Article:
Still Working On My Faith

As a preacher, I want to speak for one minute on behalf of all preachers. We are still working on our faith too. 

That means we have not perfected our theology completely. We still have questions and issues, perhaps more than you can imagine. 

That is why I continue to read through the Bible again every year. I know the stories, but I am still figuring out how it all fits together. 

That is why I am always reading something. Books fill my shelves, magazines come to my mailbox, emails fill my inbox, and hundreds of blogs come to my reader. I put something into my mind every single day. 

That is why I listen to sermons, lessons, and lectures. In addition, I have audiobooks, podcasts, and teachings that fill my phone, so I am always able to access more and new information. 

I am not the same preacher I was just five years ago. Hopefully, I am better than I was just a few months ago. My continual education is changing me. I long to become more like Christ. 

Faith is essential to following Jesus, but growth is optional. I hope that your preacher, as I strive to be, is out in front leading the way as a disciple of Jesus.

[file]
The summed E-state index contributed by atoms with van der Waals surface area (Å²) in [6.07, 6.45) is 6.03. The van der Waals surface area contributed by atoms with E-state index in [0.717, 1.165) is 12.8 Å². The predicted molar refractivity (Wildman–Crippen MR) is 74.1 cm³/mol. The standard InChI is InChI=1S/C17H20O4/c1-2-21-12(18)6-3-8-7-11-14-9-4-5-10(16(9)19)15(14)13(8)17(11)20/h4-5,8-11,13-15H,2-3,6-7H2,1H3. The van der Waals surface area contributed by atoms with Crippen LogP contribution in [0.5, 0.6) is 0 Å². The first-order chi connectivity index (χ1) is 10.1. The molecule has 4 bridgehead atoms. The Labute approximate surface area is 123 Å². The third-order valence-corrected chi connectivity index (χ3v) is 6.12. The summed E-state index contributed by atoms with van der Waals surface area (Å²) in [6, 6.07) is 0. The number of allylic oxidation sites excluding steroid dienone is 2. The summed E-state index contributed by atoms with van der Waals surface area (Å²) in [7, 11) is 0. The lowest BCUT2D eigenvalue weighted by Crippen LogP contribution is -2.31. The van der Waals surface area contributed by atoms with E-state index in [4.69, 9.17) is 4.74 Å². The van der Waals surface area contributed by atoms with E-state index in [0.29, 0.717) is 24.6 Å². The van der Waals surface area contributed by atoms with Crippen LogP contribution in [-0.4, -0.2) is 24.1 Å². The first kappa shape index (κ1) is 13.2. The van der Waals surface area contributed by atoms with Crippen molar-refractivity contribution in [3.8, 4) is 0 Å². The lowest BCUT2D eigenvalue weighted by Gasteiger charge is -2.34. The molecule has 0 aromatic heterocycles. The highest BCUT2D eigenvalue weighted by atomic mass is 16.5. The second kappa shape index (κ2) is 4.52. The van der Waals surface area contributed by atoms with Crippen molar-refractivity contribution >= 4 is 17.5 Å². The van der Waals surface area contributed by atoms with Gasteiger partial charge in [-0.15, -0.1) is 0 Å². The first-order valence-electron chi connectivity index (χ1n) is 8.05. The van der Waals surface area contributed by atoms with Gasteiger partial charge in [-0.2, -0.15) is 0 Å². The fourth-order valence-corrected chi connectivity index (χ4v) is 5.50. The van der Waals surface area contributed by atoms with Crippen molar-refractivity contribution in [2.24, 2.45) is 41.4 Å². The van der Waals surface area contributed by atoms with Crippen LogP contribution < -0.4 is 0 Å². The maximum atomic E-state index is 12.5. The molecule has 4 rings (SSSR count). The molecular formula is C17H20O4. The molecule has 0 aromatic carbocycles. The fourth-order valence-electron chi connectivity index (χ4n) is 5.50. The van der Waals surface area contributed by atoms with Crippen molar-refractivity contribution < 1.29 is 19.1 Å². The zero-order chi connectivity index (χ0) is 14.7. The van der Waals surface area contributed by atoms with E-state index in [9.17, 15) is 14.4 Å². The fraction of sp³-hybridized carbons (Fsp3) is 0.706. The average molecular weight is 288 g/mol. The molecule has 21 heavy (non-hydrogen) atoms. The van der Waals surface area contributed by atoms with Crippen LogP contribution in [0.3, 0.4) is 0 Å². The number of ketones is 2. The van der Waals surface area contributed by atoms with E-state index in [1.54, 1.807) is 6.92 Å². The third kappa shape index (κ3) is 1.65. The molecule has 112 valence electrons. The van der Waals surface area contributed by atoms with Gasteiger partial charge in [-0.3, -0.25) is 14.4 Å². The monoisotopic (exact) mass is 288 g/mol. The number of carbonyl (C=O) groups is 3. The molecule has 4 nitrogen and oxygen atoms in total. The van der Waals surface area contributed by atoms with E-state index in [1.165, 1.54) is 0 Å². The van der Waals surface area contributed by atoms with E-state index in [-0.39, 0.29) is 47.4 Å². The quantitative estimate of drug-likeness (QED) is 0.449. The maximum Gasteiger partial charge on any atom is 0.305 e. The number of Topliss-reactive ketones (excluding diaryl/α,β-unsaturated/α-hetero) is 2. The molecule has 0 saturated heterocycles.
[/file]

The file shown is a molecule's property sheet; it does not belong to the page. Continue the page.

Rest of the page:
Where Seldom is Heard a Discouraging Word

The song was initially written in the 1870s, although there is some debate about the exact date. A man named Brewster M. Higley wrote a poem from a small cabin in Smith County, Kansas, near Beaver Creek. It was entitled “My Western Home” and published in the Smith County Pioneer (KS) newspaper. Through the years, the poem was edited and made into a song that we now know as “Home on the Range.” It is called a classic cowboy song and is considered the theme song of the American West. 

Its words begin with a plea, “Oh, give me a home where the buffalo roam, where the deer and antelope play …” The following words say, “Where never is heard a discouraging word.” Mr. Higley’s poem actually says, “Where never is heard a discouraging word.” Finally, the words “And the sky is not clouded all day.”

The writer is clearly taking artistic liberties with his picture. Obviously, some days have clouds, or there would be no rain, which is needed for life. But the idea of never hearing a discouraging word is equally unbelievable. So editors changed the lyrics to reflect a joyful yet honest hope for life. “Where seldom is heard a discouraging word” became the new version. 

What a dream to be in a beautiful location with wildlife nearby, blue skies, and the people around you are not discouraging. Rarely is someone is trying to convince people what they are doing is wrong, prevent them from possible positive action, or say things to make other people lose confidence. What a wonderful place. It is no wonder that so many people love the idea of the American West.